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Sulfur-climate link called insignificant.

Sulfur-climate link called insignificant

People have speculated that gaseous sulfur produced by one-celled marine plants might help counter human-induced global warming. The idea emerged after researchers suggested last year that these emissions might partially regulate Earth's temperature (SN: 12/5/87, p.362). Then an August 1988 report suggested the gas from plankton might actually intensify the greenhouse effect. Now chemist Steven E. Schwartz says the plankton probably don't play any role in controlling global temperature.

Moreover, in the Dec. 1 NATURE, Schwartz contends gaseous sulfur in general does not significantly influence global temperature. He says comparing historical temperature trends with recent atmospheric-sulfur measurements shows that sulfur dioxide from fossil-fuel burning, the single largest source of gaseous atmospheric sulfur, has not controlled world temperature. Therefore, Schwartz says, neither plankton-produced dimethylsulfide nor any other gaseous sulfur compound is affecting greenhouse warming. Fossil-fuel combustion accounts for about half the sulfur gas released into the atmosphere, while dimethylsulfide from plankton amounts to less than one-fourth, he adds.

Schwartz, of Brookhaven National Laboratory in Upton, N.Y., says that even though most fossil-fuel burning occurs north of the equator, average temperature trends have varied little across that boundary. "It looks like the Northern Hemisphere has 1-1/2 times as much sulfur aerosol as the Southern Hemisphere, but average temperature in both hemispheres has increased the same amount -- 0.5[deg.]C to 0.6[deg.]C -- during the past 100 years," he says. "We're left with a puzzle: Why isn't the Earth responding to the difference in these emissions?"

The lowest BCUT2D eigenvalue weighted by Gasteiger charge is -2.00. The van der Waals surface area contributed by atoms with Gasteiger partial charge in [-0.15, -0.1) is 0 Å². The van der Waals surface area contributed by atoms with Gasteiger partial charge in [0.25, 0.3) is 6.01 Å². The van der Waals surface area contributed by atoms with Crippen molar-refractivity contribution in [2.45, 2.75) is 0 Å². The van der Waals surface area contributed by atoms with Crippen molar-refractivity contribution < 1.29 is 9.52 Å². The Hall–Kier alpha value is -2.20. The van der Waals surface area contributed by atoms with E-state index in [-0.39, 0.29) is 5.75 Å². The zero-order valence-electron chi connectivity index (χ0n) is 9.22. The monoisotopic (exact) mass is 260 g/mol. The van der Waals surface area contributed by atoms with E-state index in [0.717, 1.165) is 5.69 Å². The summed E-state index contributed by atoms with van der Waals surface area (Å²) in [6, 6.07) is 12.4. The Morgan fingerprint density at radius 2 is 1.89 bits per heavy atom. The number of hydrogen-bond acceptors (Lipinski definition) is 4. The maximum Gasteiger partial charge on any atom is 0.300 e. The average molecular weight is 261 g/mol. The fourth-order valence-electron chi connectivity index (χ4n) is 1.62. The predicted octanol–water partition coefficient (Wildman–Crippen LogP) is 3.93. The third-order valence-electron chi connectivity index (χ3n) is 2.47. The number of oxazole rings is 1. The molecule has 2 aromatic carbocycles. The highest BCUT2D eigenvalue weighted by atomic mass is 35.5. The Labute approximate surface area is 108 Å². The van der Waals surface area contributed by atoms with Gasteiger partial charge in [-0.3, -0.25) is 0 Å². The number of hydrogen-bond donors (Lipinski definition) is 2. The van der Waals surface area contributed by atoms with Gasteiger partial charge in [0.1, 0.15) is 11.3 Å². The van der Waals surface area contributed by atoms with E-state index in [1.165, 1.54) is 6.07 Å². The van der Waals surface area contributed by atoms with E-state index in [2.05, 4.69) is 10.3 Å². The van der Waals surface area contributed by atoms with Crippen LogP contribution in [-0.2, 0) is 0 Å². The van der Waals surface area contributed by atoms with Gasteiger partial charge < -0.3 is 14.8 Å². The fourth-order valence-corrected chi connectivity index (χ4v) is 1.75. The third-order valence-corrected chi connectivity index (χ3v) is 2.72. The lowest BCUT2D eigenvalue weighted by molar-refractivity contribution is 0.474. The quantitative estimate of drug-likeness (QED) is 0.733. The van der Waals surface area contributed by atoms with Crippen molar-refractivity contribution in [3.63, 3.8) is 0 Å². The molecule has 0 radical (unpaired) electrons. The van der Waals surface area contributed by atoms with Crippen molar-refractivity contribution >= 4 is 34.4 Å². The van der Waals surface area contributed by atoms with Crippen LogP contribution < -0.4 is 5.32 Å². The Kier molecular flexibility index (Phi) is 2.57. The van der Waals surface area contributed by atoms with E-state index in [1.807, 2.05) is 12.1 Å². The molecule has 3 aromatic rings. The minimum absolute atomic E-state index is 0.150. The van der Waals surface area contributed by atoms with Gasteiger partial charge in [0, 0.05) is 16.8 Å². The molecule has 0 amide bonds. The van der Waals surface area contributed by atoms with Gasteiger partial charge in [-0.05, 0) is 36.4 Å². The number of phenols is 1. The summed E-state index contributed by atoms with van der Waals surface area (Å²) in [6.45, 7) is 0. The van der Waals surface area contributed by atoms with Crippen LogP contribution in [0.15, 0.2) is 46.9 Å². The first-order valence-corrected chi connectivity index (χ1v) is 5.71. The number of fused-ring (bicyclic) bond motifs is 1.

Robert J. Charlson of the University of Washington in Seattle, one of four scientists who proposed the plankton-climate connection in the April 16, 1987, NATURE, reported with two co-workers in the Aug. 4, 1988, NATURE a test of the theory. The results suggest that if plankton emissions react at all to global warming, they might enhance it.

Charlson does not believe Schwartz's study rules out a plankton-climate connection. He says the only way to test for such a link is to examine individually each hypothesized step. First, he says, dimethylsulfide emissions would increase the concentration of cloud-forming particles; next, those particles would make clouds whiter; finally, whiter clouds would change world temperature. Schwartz says the first two steps seem reasonable but could exert local, rather than global, influences.
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Author:Knox, Charles
Publication:Science News
Date:Dec 10, 1988
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